Conficker worm attacks U computers

By Jeremy Thompson, Staff Writer

A highly infective computer virus is attacking the U.

The virus, known as the Conficker worm, implants itself into computers with compromised anti-virus software, or those lacking proper patches to repel the worm, said Mindy Tueller, communications manager for the Office of Information Technology. Tueller explained that the worm then lays dormant on the computer until it is programed by an external source to activate, at which time it can be programed to do a variety of things.

“The important thing to note is to not panic,” Tueller said. “At the same time, this is a malicious threat that must be taken seriously. That is why we sent an e-mail about it. We want people to be aware of the danger.”

The e-mail, sent Friday morning and addressed to all campus members, stated that the worm presented “a serious concern that data may be compromised. This includes login and password information, patient data, student data, credit card numbers, etc.”
The e-mail encouraged all students to install up to date anti-virus software, as well as current security patches in an attempt to repel the worm.

Chris Nelson, spokesman for U Health Sciences, said the worm must be taken seriously because it presents such a very real threat.

“This virus is dangerous because even machines that were patched with the most current updates were found to still contain the worm,” Nelson explained. “This means that even after a machine was cleaned, the virus would re-appear. So, as a precautionary step, the health science centers shut down access to external Internet pages for most of the day Friday in an attempt to isolate the worm.”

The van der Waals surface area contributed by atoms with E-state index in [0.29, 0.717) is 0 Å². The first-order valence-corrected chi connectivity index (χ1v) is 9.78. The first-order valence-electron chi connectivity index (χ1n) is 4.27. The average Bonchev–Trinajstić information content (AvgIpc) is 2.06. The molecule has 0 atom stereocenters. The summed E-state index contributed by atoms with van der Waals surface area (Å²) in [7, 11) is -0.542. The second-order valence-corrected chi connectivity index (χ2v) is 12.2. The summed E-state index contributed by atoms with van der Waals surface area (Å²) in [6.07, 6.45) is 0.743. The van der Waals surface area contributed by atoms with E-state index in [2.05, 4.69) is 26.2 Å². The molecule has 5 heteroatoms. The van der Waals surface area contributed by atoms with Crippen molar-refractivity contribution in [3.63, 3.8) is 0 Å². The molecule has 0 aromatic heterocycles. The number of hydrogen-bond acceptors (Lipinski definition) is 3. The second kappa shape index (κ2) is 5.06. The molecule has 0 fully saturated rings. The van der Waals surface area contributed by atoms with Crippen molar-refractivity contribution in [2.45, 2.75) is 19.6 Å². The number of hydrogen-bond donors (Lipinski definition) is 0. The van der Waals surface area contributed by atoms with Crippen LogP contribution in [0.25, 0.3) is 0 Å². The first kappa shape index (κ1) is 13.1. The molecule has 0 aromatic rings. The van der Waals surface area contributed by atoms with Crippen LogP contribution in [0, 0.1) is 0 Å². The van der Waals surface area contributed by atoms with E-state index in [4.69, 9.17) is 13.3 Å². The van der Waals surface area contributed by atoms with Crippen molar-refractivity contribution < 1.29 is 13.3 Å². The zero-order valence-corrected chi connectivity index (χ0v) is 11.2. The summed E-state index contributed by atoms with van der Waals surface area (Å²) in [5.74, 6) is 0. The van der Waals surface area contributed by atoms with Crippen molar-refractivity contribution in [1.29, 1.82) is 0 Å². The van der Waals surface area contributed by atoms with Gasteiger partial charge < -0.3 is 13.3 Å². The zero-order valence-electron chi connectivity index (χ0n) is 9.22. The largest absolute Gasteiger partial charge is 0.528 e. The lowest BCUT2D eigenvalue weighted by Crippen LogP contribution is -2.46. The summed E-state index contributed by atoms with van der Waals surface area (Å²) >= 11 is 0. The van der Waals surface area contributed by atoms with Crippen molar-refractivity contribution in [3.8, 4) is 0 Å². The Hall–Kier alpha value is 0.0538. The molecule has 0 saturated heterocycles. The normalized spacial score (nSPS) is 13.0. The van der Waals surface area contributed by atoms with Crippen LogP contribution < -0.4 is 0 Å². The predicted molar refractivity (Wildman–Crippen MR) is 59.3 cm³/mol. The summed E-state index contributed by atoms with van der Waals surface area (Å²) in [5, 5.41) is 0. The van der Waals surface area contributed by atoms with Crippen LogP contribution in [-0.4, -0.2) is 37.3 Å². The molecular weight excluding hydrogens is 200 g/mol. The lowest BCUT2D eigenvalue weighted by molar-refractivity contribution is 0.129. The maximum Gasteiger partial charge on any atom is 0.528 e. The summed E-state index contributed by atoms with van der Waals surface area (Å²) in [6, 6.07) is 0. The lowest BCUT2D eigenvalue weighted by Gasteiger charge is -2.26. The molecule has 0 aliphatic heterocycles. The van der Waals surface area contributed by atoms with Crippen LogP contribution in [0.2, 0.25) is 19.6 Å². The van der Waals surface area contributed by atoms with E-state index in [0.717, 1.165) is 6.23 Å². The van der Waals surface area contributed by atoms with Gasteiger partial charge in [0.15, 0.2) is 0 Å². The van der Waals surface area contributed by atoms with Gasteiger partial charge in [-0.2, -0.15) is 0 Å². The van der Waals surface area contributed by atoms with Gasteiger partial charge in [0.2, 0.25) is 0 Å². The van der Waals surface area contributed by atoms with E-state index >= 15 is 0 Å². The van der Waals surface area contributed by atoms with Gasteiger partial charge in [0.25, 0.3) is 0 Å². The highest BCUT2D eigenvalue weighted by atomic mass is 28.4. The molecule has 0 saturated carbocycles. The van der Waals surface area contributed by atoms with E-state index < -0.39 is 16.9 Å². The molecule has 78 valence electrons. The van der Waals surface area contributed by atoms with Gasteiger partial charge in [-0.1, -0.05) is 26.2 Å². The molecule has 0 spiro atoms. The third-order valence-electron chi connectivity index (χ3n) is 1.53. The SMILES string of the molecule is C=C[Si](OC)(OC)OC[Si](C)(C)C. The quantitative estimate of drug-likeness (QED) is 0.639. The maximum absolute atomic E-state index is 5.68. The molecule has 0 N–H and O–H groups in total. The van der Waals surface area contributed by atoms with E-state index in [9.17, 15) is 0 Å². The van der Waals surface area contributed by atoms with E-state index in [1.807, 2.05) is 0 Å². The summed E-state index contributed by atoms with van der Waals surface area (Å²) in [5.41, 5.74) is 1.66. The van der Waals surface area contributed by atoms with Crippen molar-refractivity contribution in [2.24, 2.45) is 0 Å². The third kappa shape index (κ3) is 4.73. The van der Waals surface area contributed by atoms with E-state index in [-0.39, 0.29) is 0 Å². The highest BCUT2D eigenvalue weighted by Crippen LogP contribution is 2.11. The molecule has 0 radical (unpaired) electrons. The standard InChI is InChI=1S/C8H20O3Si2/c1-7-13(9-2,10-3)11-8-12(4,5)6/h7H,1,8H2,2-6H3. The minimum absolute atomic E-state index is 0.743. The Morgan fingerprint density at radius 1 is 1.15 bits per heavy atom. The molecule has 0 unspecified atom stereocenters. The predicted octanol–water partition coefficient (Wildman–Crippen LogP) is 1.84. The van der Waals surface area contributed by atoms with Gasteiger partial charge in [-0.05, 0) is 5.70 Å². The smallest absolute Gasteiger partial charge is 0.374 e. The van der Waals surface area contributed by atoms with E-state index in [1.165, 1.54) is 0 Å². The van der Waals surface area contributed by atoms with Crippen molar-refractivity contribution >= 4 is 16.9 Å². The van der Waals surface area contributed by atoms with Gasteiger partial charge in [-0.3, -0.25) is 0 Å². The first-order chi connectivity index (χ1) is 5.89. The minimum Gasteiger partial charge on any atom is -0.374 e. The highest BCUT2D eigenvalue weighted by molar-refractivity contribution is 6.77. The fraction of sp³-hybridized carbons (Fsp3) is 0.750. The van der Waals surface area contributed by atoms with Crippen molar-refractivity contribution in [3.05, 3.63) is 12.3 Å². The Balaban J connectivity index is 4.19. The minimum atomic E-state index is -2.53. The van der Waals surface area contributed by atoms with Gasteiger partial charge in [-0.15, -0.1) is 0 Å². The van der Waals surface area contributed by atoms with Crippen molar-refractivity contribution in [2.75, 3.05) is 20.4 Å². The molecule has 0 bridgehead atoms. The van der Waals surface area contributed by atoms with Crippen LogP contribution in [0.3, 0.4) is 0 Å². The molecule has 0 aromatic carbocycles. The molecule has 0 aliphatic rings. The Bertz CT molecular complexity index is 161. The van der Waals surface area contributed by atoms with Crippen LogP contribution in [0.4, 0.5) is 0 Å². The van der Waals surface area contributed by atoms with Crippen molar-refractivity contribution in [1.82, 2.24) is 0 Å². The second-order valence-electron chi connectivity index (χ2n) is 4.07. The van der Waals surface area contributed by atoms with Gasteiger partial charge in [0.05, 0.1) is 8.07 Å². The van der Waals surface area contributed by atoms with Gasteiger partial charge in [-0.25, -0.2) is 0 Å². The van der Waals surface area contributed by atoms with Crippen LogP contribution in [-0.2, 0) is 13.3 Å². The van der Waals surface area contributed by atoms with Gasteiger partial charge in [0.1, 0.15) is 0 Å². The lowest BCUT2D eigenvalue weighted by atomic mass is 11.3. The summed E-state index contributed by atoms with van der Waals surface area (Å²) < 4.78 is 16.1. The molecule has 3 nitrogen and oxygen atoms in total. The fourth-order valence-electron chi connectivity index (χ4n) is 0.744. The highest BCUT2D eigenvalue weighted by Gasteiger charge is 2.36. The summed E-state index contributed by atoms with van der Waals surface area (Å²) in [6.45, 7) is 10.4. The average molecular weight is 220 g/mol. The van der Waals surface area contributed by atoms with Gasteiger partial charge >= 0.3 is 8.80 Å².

On Friday afternoon, Nelson said that the worm had been contained and removed, and the IT department was in the process of rechecking all computers to make sure that the worm would not reappear.

Nelson explained that as far as the U could tell, there was no risk to health care records or patient care records at the hospital. He explained that this is because those sources of information are stored in their own network, with multiple protections that prevent the information from being accessed.

Tueller said that the extent of the damage caused by the worm will probably not be known for a few days.

“We are unclear about what the exact damage will be,” Tueller said. “These type of worms usually steal info-credit card numbers, login information, or other personal data-things that could be used for identity theft. We felt that we needed to inform everyone about this because the worm is now a big concern because it has made its way onto campus. We want to limit it’s effects, and are working in every way possible to do that.”

Nelson indicated that the U is unsure how the worm made it onto the university’s networks, but that a formal investigation would take place sometime this week. He said that the worm could be spread by something as simple as a digital camera, or a USB drive.

Tueller said that if students are afraid that their computers might be infected, or have questions about the worm, they can contact the campus help desk at 801-581-4000. They can also follow the steps outlined in the e-mail to ensure that their personal machines are clean.

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